Wednesday, September 23, 2009

Screening on personality: Legal loophole or pothole?

In a recent post over at ERE, the author mentions a website that provides employers with the ability to screen candidates based on a measure of personality that applicants complete online.

My reading of this article prompted the following internal debate:

Me #1: Boy oh boy, is that ever a bad idea. The Uniform Guidelines clearly state (Q&A #75) that a measure of a trait or construct cannot be validated based on content validity, which is what most employers are likely to rely on in this situation.

Me #2: Ah yes, but because personality tests typically result in much less adverse impact than traditional cognitive tests, are the Uniform Guidelines even likely to come into play?

Me #1: Maybe not, but you never know until you go through a selection process, so why take the risk?

Me #2: What about in cases where the numbers being screened are so small that adverse impact analysis is likely to be wonky? (that's a technical term)

Me #1: Well that may well be different, but you're missing the point.

Me #2: What is the point?

Me #1: That employers should use caution before screening based on constructs such as personality. They need to take validation seriously.

Me #2: But isn't it good that they're using an instrument that's at least based on an evidence-based theory of personality (the Big 5)?

Me #1: Absolutely, and props to them. But it is still incumbent on employers to realize the legal risks as well as the implications of using a self-report personality screen as a first hurdle.

Me #2: Fine, but aren't you being a little hypocritical? Haven't you said one of your goals is a giant database where applicant information can be matched with employer needs?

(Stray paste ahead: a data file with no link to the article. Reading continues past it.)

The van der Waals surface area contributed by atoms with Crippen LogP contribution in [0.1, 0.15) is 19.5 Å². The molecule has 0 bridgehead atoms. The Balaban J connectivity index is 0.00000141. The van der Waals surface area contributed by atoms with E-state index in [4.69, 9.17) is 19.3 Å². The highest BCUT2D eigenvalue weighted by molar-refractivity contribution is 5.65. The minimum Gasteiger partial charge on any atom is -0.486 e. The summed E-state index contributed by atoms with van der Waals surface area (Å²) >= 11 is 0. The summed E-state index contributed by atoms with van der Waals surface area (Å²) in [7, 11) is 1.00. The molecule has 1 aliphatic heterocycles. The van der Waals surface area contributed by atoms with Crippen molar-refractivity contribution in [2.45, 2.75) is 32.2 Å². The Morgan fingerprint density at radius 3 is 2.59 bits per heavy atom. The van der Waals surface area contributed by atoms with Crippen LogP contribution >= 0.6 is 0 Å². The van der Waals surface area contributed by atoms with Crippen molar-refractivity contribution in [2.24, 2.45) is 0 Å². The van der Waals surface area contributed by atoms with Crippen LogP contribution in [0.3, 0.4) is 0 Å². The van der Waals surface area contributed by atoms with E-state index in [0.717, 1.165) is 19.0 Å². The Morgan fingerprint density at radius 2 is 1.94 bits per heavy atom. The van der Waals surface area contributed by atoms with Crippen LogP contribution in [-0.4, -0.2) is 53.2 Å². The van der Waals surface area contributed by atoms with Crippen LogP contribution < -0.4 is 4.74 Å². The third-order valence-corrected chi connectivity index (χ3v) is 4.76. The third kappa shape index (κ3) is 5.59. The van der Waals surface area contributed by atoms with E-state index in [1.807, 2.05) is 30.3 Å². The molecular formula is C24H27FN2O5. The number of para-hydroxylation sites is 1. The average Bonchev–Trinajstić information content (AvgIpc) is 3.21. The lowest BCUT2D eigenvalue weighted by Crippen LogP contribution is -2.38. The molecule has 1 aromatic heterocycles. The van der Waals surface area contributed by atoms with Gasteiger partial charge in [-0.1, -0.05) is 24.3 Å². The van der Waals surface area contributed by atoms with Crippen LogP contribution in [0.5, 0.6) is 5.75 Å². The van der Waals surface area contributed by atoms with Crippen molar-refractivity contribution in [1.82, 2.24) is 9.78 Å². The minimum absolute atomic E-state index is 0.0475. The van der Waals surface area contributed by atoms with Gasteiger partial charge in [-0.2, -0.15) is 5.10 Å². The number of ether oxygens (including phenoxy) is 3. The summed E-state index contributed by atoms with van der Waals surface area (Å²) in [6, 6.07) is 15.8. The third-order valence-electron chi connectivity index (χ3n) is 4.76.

Me #1: True, but I was thinking more along the lines of verifiable skills testing, not self-report inventories.

Me #2: Actually in that post you specifically refer to Big 5 assessments.

Me #1: Hey! This isn't about me. This is about warning employers to make sure they know what they're doing when they screen based on personality measures.

Me #2: Aren't you making an awful lot of assumptions about the website's process without having actually used it or talked to the owners?

Me #1: Well, yes, but I'm a blogger. That's what we do.

Me #2: Ugh.

1 comment:

G said...

I too get very nervous when organizations use personality assessments for selection purposes, or even during their selection process. We certainly have some evidence to suggest that some elements of personality can predict job performance, but the conclusions are not universal, nor are they universally understood.

It is way too easy to get this wrong. All too often personality data tells us something different than we intuit. I simply do not trust the usual decision makers to limit their decisions to conclusions supported by the data. Check out this post where i talk about a similar issue: